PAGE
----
10 Unforgettable Virginia Backpacking Trips

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The state of Virginia is blessed with plentiful tracts of wild lands, places where backpackers can find large parcels of terrain laced with trails and places to trek for days, places such as Shenandoah National Park and the vast George Washington & Jefferson National Forests. These backpacking destinations present crashing waterfalls, dramatic overlooks and historic highlights – and good campsites to pitch your tent, where you can relax before a calming campfire, and escape from electronic chains that bind us to the daily grind.

A Virginia backpacking adventure can lead to destinations high and low, from the Atlantic shores of False Cape State Park to the historic highlands of Cumberland Gap National Park, and a wealth of mountainlands in between. Virginia’s unforgettable backpacking destinations lead through federally designated wildernesses and scenic areas and along the Appalachian Trail.

Here are 10 of Virginia’s unforgettable backpacking destinations. The nearest town to the backpack is listed, followed by mileages of the trip. Elevation highs and lows give you an idea of the terrain, and GPS coordinates deliver you to the trailhead. Read on, then load up – its time to go backpacking in Virginia!

 RIDGE TRAIL AT CUMBERLAND GAP NATIONAL HISTORICAL PARK 

Nearest Town: Ewing

Backpack Mileage: 20-mile end-to-end

Elevation Highs and Lows: 3,400 feet high point, 1,410 feet low point

GPS Trailhead Coordinates: 36.60967, -83.6379

Why Backpack There: This end-to-end backpack leads past both natural and historical highlights, with views aplenty, and includes a visit to the Hensley Settlement, a collection of preserved cabins and farm buildings of a forgotten mountaintop community.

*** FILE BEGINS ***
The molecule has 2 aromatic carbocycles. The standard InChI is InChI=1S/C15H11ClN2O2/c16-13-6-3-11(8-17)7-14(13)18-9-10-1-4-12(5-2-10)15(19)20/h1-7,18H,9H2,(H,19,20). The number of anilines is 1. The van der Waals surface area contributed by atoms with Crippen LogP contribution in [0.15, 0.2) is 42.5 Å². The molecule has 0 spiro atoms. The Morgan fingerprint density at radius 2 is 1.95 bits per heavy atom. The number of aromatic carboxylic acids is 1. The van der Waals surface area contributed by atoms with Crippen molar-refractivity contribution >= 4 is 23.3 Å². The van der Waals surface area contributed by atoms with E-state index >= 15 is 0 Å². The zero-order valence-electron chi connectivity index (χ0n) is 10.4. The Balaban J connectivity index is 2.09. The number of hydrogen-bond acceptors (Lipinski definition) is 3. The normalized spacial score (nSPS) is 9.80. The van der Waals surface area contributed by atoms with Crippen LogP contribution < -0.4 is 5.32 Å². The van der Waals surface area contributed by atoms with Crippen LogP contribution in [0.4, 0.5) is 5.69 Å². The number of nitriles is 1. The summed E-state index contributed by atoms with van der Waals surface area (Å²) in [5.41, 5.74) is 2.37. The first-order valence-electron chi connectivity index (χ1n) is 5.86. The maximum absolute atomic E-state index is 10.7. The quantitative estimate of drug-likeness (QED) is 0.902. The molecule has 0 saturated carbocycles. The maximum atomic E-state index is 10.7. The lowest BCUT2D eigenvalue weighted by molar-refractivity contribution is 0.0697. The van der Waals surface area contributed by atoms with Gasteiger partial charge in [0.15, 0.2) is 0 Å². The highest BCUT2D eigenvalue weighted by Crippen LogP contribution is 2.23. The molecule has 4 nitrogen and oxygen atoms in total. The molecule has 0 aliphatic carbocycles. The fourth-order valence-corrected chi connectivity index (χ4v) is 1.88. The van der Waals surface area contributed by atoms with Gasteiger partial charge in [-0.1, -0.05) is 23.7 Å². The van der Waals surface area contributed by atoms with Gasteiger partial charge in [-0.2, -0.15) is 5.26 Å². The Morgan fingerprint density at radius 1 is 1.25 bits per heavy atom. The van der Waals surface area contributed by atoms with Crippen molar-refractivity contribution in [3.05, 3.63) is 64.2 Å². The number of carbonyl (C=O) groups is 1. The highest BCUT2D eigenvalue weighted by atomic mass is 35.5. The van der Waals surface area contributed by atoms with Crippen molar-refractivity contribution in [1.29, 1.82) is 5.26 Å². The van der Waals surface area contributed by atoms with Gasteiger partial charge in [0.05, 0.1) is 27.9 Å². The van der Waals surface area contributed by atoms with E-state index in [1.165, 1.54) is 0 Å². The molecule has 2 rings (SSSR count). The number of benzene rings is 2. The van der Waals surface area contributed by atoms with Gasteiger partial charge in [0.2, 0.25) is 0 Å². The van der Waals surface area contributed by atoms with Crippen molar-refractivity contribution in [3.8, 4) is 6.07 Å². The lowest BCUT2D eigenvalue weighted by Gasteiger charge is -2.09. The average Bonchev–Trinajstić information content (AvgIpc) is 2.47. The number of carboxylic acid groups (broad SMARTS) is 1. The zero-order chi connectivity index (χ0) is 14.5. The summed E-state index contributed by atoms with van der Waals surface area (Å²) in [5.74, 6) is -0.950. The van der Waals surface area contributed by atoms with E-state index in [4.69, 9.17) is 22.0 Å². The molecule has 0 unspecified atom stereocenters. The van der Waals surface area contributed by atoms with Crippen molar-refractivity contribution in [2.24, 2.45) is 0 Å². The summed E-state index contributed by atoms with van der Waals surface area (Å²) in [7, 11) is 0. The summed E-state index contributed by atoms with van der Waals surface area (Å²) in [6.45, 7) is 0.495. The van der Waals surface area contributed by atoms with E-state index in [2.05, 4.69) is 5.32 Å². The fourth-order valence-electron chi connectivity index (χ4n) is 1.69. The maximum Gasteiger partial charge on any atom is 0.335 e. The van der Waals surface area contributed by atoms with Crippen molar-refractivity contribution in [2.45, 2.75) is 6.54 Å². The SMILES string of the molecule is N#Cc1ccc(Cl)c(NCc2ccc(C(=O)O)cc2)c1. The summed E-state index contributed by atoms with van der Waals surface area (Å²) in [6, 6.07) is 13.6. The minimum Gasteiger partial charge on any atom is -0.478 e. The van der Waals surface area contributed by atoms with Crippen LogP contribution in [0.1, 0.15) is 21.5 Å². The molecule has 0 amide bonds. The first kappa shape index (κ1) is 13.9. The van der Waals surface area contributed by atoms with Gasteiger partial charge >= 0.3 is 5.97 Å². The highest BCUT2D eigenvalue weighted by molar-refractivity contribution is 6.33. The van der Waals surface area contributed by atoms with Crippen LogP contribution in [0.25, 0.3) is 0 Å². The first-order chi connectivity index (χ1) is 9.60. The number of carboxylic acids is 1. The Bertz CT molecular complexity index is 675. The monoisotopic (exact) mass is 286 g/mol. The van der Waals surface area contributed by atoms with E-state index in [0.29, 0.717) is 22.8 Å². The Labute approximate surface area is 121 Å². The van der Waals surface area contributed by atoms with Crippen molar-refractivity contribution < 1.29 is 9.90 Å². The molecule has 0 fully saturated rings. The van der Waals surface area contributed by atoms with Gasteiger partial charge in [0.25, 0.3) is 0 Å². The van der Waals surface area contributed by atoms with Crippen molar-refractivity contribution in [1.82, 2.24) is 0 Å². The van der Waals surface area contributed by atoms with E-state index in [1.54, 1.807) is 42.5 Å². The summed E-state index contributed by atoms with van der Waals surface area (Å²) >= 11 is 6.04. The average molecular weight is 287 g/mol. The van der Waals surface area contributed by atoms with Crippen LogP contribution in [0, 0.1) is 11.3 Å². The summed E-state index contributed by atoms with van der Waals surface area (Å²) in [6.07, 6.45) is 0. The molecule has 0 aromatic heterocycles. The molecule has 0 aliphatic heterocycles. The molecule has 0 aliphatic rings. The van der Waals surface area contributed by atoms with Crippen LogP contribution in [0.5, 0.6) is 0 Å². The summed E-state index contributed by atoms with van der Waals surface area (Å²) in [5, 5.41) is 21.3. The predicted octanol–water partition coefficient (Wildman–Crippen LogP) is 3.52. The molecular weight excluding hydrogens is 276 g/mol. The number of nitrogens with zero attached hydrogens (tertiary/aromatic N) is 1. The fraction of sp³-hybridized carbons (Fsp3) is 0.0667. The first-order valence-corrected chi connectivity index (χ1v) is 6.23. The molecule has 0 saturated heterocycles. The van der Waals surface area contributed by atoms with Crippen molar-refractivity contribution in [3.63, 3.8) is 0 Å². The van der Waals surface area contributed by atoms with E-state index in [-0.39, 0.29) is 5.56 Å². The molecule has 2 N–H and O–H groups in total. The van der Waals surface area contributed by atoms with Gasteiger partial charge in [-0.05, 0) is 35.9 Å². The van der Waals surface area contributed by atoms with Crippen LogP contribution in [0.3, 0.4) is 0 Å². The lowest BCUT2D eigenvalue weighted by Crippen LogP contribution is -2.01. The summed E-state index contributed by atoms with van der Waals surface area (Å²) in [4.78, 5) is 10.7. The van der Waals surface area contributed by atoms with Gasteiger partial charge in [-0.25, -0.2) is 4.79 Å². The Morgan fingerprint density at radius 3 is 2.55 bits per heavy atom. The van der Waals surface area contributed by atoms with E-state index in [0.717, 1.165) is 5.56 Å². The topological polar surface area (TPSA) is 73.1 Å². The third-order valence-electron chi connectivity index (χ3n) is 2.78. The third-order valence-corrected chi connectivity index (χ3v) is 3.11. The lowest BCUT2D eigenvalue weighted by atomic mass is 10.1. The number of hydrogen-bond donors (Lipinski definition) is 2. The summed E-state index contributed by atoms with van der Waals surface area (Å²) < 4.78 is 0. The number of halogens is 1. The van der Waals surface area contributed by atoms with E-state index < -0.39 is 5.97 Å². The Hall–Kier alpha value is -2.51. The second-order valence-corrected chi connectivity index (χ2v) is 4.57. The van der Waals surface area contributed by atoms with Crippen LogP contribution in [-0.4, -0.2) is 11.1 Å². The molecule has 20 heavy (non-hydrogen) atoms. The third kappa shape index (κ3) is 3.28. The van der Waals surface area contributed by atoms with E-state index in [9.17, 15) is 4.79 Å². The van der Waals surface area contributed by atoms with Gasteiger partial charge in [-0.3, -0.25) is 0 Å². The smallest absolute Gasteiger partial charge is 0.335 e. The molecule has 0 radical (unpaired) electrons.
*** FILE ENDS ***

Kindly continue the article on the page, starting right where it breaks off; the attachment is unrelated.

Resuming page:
Cumberland Gap National Historical Park is an excellent backpacking destination, so even if you cannot arrange two cars for a shuttle, consider making a one-might loop or a two or three night trip then backtrack. The scenery is first rate and highlights are plentiful. Furthermore, once atop the main ridge, elevation changes are not strenuous.

The entirety of the Ridge Trail straddles the Virginia- Kentucky border. The Lewis Hollow Trail leads from the Virginia side up to the Ridge Trail. Along the way pass Skylight Cave, views, Indian Rock shelter, the numerous preserved buildings of the Hensley Settlement and Sand Cave with its waterfall. Top it off with a panorama from atop White Rock, where you can see the Smoky Mountains on a clear day. The Ewing Trail leads back to the lowlands.

The Camping:

Five designated campsites – including one with a primitive cabin – are stretched out along the Ridge Trail. However, a backcountry permit — obtained at the park visitor center — is required.

Essential Fact: Springs are located within a short distance of each designated backcountry campsite. The trailside cabin at Martins Fork can be reserved in advance.

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